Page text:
As the most important recording studio musical instrument in Africa, the drum in that section of the world is of staggering variance. Drums in Africa come in different forms and are used for a multitude of functions. Certain drums, however, are far more popular than others.
Recording Studio: Djembe
The djembe is a goatskin-covered percussion instrument shaped like a large goblet made to be played with bare hands. The djembe first appeared, at least in history in the 13th century in the West African empire of Mali. During this time, griots, a West African hybrid of historians and musicians, used the instruments to produce accompanying music for their tales, which were usually about the warrior-founder of the Mali Empire Sundiata (c. 1217 to 1255). Mali’s inhabitants, the Malinke and the Susu used the drum during the celebration of sacred and secular events.
Recording Studio: DunDun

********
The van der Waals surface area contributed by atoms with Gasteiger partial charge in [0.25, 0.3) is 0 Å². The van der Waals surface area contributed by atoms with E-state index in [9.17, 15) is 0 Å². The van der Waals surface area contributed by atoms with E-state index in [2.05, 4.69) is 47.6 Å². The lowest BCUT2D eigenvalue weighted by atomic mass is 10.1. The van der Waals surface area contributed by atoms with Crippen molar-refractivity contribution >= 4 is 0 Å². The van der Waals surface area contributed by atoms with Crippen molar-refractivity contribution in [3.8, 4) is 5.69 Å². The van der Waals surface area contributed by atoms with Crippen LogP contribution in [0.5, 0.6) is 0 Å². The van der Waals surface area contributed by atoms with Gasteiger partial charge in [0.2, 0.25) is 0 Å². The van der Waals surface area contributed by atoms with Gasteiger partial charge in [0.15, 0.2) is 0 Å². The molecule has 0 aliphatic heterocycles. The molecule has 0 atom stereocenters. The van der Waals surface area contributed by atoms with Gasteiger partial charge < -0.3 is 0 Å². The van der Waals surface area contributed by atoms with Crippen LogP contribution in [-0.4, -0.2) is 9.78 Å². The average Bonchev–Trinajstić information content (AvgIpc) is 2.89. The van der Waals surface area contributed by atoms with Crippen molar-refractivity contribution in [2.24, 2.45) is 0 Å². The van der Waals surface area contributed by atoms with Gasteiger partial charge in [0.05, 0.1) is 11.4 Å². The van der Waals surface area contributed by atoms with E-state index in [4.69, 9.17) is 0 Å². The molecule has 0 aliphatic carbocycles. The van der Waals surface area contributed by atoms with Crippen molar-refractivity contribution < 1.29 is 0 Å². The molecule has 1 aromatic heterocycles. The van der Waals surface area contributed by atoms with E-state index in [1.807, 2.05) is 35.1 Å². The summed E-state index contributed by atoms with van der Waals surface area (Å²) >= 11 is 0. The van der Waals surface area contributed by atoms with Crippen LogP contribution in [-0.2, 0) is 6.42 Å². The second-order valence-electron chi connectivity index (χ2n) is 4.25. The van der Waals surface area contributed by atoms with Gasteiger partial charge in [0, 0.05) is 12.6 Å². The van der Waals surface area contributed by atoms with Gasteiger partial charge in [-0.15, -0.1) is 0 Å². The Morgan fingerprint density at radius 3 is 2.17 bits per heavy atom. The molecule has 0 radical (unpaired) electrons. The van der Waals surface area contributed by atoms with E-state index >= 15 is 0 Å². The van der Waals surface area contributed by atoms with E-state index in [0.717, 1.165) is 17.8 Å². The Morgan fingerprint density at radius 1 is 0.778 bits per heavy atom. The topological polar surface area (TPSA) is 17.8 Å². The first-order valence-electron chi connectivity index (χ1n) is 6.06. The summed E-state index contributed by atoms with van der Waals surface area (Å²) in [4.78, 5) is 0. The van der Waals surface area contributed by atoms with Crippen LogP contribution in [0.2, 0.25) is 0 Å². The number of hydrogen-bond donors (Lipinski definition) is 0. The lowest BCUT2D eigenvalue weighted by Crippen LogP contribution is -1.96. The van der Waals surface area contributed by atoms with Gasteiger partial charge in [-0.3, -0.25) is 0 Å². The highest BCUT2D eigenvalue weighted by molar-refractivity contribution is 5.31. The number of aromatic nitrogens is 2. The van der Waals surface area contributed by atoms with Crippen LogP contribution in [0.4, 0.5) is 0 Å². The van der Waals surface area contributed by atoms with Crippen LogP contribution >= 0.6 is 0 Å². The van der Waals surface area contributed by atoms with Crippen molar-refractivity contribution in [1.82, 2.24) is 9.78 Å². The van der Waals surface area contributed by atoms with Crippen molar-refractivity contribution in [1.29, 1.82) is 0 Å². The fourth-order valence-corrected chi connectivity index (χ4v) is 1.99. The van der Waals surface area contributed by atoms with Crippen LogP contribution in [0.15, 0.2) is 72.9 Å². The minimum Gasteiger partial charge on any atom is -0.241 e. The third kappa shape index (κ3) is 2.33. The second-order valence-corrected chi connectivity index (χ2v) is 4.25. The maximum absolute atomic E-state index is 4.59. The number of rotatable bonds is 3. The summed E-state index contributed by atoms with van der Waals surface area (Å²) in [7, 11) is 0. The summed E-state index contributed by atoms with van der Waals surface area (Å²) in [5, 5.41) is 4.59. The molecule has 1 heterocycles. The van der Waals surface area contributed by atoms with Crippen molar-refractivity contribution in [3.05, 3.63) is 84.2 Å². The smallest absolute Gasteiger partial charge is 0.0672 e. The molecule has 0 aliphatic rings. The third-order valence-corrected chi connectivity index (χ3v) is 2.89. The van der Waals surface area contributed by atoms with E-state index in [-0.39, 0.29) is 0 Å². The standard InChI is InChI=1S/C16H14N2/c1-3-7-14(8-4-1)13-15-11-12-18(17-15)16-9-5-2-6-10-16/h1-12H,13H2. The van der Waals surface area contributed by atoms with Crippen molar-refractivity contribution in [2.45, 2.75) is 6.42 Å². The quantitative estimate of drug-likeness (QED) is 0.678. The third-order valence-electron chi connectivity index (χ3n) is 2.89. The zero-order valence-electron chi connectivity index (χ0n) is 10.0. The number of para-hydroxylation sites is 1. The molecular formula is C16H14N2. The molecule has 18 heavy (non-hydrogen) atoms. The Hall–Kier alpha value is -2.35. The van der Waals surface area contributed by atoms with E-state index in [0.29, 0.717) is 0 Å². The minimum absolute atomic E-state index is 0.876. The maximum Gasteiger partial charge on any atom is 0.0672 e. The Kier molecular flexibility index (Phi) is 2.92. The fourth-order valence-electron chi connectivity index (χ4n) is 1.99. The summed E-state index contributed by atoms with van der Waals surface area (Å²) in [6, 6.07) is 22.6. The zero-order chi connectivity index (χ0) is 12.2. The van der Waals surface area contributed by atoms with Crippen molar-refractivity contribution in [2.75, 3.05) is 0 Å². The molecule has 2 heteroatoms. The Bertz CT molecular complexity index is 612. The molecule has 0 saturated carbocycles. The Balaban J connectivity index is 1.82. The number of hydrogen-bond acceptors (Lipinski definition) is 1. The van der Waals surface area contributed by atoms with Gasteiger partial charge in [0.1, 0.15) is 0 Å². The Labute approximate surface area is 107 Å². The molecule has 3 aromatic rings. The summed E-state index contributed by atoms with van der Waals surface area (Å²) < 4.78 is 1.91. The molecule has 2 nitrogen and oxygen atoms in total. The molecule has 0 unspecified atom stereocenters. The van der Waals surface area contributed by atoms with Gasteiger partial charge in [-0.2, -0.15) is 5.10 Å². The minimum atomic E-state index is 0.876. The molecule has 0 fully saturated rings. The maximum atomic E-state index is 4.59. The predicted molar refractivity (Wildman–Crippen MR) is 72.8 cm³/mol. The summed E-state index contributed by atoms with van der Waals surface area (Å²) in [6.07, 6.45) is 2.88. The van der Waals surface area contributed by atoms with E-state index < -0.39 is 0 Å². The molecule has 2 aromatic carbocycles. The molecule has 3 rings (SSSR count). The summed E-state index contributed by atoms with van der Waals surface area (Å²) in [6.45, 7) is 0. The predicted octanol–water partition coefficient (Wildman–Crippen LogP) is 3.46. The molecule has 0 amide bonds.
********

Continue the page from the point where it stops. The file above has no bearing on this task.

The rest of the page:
The recording studio talking drum or dundun is an hourglass-shaped drum with a strap, traditionally slung over one shoulder while tucked underneath the other and played with a curved beater. The talking drum is named because of the player’s ability to alter its pitch to mimic language tonality or “talk.” The Yoruba people, who mainly live in present day Nigeria, invented the dundun. In ancient times, the talking drum was used for a variety of purposes from being a musical instrument during celebrations to a sort of telegram for relaying messages during times of war or to announce the arrival of a visitor.
Recording Studio: Bata
Look at this amazing African Drummer!!